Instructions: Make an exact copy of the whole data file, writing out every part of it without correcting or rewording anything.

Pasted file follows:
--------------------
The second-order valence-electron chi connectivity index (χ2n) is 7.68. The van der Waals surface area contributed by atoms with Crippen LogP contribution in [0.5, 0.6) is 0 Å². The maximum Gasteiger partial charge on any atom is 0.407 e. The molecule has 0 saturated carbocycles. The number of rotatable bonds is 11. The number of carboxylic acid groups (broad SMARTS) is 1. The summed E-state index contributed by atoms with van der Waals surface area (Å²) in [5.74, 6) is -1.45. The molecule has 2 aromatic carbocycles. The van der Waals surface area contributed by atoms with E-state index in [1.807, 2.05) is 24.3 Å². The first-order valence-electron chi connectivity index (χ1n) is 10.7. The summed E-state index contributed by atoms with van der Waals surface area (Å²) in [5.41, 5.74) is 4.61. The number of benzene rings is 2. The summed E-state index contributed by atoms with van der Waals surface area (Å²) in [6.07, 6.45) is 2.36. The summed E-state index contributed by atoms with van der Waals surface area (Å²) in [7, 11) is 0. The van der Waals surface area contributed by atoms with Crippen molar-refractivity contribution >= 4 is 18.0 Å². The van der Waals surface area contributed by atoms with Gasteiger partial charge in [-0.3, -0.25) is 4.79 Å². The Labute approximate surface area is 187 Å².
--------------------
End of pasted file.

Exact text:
The second-order valence-electron chi connectivity index (χ2n) is 7.68. The van der Waals surface area contributed by atoms with Crippen LogP contribution in [0.5, 0.6) is 0 Å². The maximum Gasteiger partial charge on any atom is 0.407 e. The molecule has 0 saturated carbocycles. The number of rotatable bonds is 11. The number of carboxylic acid groups (broad SMARTS) is 1. The summed E-state index contributed by atoms with van der Waals surface area (Å²) in [5.74, 6) is -1.45. The molecule has 2 aromatic carbocycles. The van der Waals surface area contributed by atoms with E-state index in [1.807, 2.05) is 24.3 Å². The first-order valence-electron chi connectivity index (χ1n) is 10.7. The summed E-state index contributed by atoms with van der Waals surface area (Å²) in [5.41, 5.74) is 4.61. The number of benzene rings is 2. The summed E-state index contributed by atoms with van der Waals surface area (Å²) in [6.07, 6.45) is 2.36. The summed E-state index contributed by atoms with van der Waals surface area (Å²) in [7, 11) is 0. The van der Waals surface area contributed by atoms with Crippen molar-refractivity contribution >= 4 is 18.0 Å². The van der Waals surface area contributed by atoms with Gasteiger partial charge in [-0.3, -0.25) is 4.79 Å². The Labute approximate surface area is 187 Å².